7-Eleven places clerk on paid leave after shooting incident | PostIndependent.com

7-Eleven places clerk on paid leave after shooting incident

Scott CondonGlenwood Springs, CO Colorado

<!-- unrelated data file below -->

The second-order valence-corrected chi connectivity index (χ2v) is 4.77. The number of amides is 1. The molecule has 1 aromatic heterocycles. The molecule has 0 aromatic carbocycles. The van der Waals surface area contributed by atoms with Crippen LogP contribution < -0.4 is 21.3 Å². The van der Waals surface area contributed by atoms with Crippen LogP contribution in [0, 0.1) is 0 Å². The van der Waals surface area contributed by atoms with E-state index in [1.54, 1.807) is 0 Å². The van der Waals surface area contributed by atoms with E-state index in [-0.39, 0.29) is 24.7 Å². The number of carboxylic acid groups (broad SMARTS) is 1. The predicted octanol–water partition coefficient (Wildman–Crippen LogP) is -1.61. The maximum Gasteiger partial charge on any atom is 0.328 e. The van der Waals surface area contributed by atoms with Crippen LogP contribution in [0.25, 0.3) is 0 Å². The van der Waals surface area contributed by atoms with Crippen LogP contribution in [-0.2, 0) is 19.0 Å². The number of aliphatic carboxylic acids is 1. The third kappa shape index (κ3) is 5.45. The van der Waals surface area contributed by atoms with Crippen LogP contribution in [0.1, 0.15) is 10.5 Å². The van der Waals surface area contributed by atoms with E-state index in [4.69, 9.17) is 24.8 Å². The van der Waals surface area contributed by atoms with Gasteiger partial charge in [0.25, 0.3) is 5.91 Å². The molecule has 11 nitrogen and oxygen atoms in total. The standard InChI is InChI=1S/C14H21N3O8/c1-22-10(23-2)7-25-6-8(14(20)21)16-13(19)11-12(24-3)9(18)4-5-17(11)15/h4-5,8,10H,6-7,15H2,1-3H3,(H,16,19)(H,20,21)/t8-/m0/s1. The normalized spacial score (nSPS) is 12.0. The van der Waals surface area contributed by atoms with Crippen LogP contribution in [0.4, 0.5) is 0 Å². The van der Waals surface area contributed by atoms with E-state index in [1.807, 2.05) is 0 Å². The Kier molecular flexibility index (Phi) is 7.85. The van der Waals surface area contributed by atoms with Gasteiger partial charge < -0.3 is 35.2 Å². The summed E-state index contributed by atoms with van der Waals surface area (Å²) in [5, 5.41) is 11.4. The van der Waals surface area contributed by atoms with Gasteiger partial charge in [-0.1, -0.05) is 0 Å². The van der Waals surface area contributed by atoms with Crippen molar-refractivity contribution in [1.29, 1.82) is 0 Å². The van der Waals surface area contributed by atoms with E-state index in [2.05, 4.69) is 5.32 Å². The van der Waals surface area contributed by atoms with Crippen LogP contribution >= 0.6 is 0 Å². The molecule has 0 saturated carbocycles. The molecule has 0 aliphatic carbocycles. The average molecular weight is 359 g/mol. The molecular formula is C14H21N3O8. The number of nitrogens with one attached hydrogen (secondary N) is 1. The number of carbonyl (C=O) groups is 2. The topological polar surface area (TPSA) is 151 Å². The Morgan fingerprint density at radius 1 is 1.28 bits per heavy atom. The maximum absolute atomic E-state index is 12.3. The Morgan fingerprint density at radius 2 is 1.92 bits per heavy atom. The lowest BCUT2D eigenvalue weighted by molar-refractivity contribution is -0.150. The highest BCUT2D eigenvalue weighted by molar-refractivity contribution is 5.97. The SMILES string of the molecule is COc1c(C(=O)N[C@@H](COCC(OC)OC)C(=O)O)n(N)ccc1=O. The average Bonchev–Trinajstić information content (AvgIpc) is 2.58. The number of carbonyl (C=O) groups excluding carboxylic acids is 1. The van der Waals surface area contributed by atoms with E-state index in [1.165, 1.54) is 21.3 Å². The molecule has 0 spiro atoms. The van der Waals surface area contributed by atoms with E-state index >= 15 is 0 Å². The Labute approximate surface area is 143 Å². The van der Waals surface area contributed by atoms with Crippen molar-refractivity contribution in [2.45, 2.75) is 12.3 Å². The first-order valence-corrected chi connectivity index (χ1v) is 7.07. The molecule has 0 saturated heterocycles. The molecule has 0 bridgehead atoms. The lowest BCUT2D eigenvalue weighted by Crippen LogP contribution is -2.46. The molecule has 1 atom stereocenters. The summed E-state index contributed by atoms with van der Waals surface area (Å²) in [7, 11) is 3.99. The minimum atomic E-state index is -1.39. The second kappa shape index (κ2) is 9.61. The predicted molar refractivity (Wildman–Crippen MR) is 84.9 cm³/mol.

BASALT, Colo. The Basalt 7-Eleven clerk who may have been the target of a shooting there last week said he was placed on one week’s paid leave of absence Saturday by the corporation.Bruno Kirchenwitz said he was placed on leave while “some guy from Dallas is going to come down and check it out.” The convenience store corporation is based in Dallas.Kirchenwitz said he has no reason to believe his job is in jeopardy. He noted that he works 32 hours per week at the store and was given 40 hours of pay during the leave.Margaret Chabris, 7-Eleven spokeswoman, said someone from the company is “probably looking into the situation.” She said there is no standard response after a major incident, like a shooting, at a store. Every case is different, she said.She wouldn’t comment on whether or not Kirchenwitz could be fired for the incident or, if so, on what grounds. Even if she knew, she said, a personnel action wouldn’t be disclosed in a newspaper article.A representative of the 7-Eleven security department and a representative of the company’s human resources department were investigating the shooting last week, according to a source familiar with the case.No arrests have been made in the case. The Basalt Police Department has questioned one man identified as a “person of interest.” It is attempting to identify and locate a second man.Kirchenwitz said he was working last Tuesday evening when two Latino males entered the store and asked if he is the guy who wears a “U.S. Border Patrol” baseball hat. He acknowledged he was, although he wasn’t wearing it at the time. He said he wears the hat to and from work nearly every day but doesn’t wear it at work.Kirchenwitz claimed the men threatened him three times within five minutes. At one point they said something like, “We’re going to show you what we think of that hat when we catch you alone,” he said.The incident has been inaccurately described in newspaper articles as a verbal altercation between him and the men, according to Kirchenwitz. He said he avoided arguing, as he has been trained to do. He even joked with the men before he realized they were serious about the threats. The men left the store without incident at about 9:30 p.m. on June 26. Kirchenwitz finished his shift and left the store at about 10:15 p.m. to catch a bus.An unknown person or persons fired five shots from a rifle through a front window of the store at 11:10 p.m. The shots were aimed at the cashier’s counter. A different clerk and four customers were in the store at the time, but no one was injured.Kirchenwitz said he believes the two men who confronted him returned and opened fire to intimidate him. Basalt police aren’t so certain. Police chief Keith Ikeda said the investigation is proceeding as if there could be a connection between the incidents, but no definitive connection has been made.Kirchenwitz said he believes the man who was questioned by police should have been arrested for threatening him. The man admitted to arguing with the clerk but claimed no knowledge of the shooting, according to Ikeda.There wasn’t enough information to arrest the man, Ikeda said. A specific threat to cause harm must be made, he said, and an alleged victim has to feel threatened.Ikeda said Kirchenwitz didn’t seem threatened because he told the two Latinos males at one point to “bring it on.”Police have video from a surveillance camera that shows the two Latino males in the store. Kirchenwitz said he was told by the store manager that audio tape was also turned over. With that information, he said, the police should be able to establish he was threatened.Ikeda said the man who was questioned was in the U.S. legally, thus he couldn’t be held on immigration charges. The man wouldn’t identify who was with him in the store. Ikeda said police are “close” to finding his identity.Legal or not, the issue has fanned flames in the debate over illegal immigration. Kirchenwitz said he has received significant support from valley residents who share his opposition to illegal immigration into the U.S.”People are angry. They are high-fiving me. They’re asking how they can get one of these hats,” he said.Scott Condon’s e-mail address is scondon@aspentimes.com

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